From Tony: Do recruiting results cause you to change who your Top 25 for next season would be? Or, at least, your Top 25 going into spring practice (since we all can tell oh-so-much based on intra-team scrimmages)?
This might not be the best question for me, because I don’t rank college football teams very often anymore. I rank things such as TV Shows That Need To Be Rebooted, Songs From Disney Movies and Amount of Actual Irony In The Events Depicted In Alanis Morrissette’s Ironic.
But I still rank college football teams every once in a while, and I can say with great certainty that the results of the most recent signing day aren’t likely to change much in a preseason Top 25. This isn’t basketball. When Marvin Bagley III reclassified and joined Duke’s hoops recruiting class this past offseason, it probably was worth re-evaluating the Blue Devils’ place in the preseason rankings. One freshman can have that big of an impact, and it’s also easier to predict which freshmen will succeed immediately in basketball.
That simply isn’t the case in football. Trevor Lawrence might be the top-ranked quarterback recruit in the nation, but there is no guarantee that he plays any meaningful snaps at Clemson during the 2018 season. He’d have to beat out incumbent starter Kelly Bryant and sophomore Hunter Johnson. Florida State signed a crop of highly rated receivers—and given the Seminoles’ roster numbers, some probably have to contribute as freshmen—but it’s difficult to tell how each will fit into an offense that Willie Taggart has yet to run with Florida State players.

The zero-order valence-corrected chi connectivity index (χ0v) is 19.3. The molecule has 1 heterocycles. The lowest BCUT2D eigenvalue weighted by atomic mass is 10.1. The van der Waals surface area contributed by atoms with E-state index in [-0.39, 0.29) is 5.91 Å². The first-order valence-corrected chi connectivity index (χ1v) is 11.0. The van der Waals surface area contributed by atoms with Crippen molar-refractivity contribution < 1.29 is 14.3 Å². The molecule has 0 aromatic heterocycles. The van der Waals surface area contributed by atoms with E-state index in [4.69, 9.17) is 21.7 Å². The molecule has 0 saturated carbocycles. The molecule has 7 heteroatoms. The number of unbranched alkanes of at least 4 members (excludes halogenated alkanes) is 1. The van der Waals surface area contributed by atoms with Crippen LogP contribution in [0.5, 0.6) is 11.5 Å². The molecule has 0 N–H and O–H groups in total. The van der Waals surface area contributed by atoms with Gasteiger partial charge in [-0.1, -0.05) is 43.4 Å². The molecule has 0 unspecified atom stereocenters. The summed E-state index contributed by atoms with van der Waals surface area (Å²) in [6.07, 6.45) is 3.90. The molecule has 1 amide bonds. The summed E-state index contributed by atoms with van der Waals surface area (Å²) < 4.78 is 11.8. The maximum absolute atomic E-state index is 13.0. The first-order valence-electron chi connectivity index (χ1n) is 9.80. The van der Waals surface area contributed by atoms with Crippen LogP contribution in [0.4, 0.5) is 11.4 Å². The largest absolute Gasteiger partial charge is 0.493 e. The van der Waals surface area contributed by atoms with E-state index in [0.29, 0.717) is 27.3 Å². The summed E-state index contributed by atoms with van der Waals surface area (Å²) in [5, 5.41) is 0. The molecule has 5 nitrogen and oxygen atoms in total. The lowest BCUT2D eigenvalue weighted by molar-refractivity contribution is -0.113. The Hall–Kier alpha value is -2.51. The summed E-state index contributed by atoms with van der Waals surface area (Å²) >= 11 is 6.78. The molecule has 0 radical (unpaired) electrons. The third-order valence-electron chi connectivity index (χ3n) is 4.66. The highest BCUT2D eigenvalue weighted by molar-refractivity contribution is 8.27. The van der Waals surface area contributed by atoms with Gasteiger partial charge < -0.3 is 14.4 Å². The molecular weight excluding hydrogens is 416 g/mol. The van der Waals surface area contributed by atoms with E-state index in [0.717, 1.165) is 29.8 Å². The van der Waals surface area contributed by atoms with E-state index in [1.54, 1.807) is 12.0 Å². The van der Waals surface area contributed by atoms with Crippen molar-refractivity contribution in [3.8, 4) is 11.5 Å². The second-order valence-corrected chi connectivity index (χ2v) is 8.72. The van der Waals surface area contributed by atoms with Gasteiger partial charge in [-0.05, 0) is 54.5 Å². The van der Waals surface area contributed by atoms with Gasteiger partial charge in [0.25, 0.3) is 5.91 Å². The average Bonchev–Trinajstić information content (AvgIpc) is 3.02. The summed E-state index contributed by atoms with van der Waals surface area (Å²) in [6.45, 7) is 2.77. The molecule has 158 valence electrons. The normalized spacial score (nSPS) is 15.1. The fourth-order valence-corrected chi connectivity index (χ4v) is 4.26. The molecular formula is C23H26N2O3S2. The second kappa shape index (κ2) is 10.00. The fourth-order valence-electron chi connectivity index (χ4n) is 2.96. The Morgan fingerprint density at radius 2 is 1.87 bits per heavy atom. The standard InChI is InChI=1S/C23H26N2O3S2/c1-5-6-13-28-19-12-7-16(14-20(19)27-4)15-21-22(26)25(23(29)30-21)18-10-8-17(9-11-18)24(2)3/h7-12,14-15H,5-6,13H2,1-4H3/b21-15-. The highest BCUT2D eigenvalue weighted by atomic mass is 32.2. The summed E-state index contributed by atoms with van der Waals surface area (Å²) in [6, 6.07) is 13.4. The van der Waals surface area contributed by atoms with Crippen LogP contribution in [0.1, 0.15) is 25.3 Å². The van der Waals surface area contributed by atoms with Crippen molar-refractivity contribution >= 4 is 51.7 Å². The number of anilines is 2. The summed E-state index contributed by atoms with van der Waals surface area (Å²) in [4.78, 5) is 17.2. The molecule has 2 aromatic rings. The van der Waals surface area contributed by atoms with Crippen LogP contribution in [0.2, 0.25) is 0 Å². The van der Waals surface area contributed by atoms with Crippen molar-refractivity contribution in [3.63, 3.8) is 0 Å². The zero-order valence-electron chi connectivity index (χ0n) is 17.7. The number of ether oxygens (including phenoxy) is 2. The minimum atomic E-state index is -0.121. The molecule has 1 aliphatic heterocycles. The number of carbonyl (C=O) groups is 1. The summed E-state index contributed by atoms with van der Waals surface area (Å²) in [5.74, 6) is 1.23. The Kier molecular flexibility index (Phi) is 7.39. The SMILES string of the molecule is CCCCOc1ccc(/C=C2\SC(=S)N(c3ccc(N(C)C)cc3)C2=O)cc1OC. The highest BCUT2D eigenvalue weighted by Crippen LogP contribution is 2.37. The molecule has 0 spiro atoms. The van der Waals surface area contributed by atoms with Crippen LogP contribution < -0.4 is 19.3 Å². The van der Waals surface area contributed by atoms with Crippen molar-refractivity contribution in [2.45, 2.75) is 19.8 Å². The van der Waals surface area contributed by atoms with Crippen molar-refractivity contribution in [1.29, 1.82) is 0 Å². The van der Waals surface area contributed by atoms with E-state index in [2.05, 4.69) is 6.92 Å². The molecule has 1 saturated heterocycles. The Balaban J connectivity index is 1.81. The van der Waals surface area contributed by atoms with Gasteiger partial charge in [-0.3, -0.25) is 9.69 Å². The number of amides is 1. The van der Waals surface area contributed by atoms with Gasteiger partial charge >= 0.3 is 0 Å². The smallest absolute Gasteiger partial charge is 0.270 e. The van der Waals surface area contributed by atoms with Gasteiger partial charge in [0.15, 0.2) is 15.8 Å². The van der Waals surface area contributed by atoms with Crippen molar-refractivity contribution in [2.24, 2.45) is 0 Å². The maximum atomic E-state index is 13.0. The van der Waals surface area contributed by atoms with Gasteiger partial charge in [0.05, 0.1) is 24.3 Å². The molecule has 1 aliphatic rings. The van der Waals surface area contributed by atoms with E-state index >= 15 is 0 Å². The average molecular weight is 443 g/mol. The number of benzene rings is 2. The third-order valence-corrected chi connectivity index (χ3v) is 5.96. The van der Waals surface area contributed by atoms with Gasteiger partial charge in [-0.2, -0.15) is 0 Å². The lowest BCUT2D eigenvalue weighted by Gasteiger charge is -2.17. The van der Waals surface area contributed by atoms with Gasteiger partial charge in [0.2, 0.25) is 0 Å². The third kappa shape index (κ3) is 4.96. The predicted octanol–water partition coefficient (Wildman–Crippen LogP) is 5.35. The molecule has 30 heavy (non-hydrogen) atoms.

Do not take this to mean I’m the old guy yelling at clouds with regard to recruiting rankings. They are quite useful, but they’re far more useful when combined into three- and four-year rolling averages than when taken class-by-class. A few years ago, SB Nation’s Bud Elliott created the Blue Chip Ratio, which is a helpful way to determine which teams are capable of competing for the national title. The one thing that might cause me to adjust a preseason top 25 is a recruiting trendline that significantly raises or lowers a program’s blue-chip ratio. For example, given what we’ve seen the past two recruiting cycles, are we so sure Georgia is going to take a step back even after losing its best backs and its best pass rushers? Perhaps the Bulldogs remain near the top of the rankings. Meanwhile, does Michigan’s falling blue-chip ratio mean we should revise the Wolverines’ preseason rank down? (That second question is more complicated because Michigan’s fortunes also may be affected by whatever the NCAA rules on Ole Miss transfer Shea Patterson’s availability for this season.)
Besides, preseason rankings are for entertainment only. This is why I’d prefer to rank Songs That Have The Same Name But Aren’t Covers.
From @SOUPERMANTDOT: Is Brian Kelly building a consistent minimum 10-win team at Notre Dame?
Let me stop you right there. If you’re a Notre Dame fan and you’re requiring at least 10 wins a season to be pleased with your football program, you are setting yourself up for disappointment.